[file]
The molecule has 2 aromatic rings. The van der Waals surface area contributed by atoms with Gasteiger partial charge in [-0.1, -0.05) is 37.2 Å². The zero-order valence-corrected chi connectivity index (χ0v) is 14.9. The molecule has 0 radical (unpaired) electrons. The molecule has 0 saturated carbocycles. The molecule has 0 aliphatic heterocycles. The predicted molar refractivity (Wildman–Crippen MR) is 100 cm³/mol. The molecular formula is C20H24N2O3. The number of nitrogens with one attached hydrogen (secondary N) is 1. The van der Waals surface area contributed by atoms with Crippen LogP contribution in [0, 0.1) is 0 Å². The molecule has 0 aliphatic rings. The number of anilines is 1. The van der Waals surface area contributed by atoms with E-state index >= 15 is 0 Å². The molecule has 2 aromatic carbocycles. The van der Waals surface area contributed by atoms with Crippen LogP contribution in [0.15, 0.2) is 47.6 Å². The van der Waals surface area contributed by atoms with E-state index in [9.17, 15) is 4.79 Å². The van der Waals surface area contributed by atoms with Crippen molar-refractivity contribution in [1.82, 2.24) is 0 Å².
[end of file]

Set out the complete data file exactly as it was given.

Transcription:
The molecule has 2 aromatic rings. The van der Waals surface area contributed by atoms with Gasteiger partial charge in [-0.1, -0.05) is 37.2 Å². The zero-order valence-corrected chi connectivity index (χ0v) is 14.9. The molecule has 0 radical (unpaired) electrons. The molecule has 0 saturated carbocycles. The molecule has 0 aliphatic heterocycles. The predicted molar refractivity (Wildman–Crippen MR) is 100 cm³/mol. The molecular formula is C20H24N2O3. The number of nitrogens with one attached hydrogen (secondary N) is 1. The van der Waals surface area contributed by atoms with Crippen LogP contribution in [0, 0.1) is 0 Å². The molecule has 0 aliphatic rings. The number of anilines is 1. The van der Waals surface area contributed by atoms with E-state index >= 15 is 0 Å². The molecule has 2 aromatic carbocycles. The van der Waals surface area contributed by atoms with Crippen LogP contribution in [0.15, 0.2) is 47.6 Å². The van der Waals surface area contributed by atoms with E-state index in [9.17, 15) is 4.79 Å². The van der Waals surface area contributed by atoms with Crippen molar-refractivity contribution in [1.82, 2.24) is 0 Å².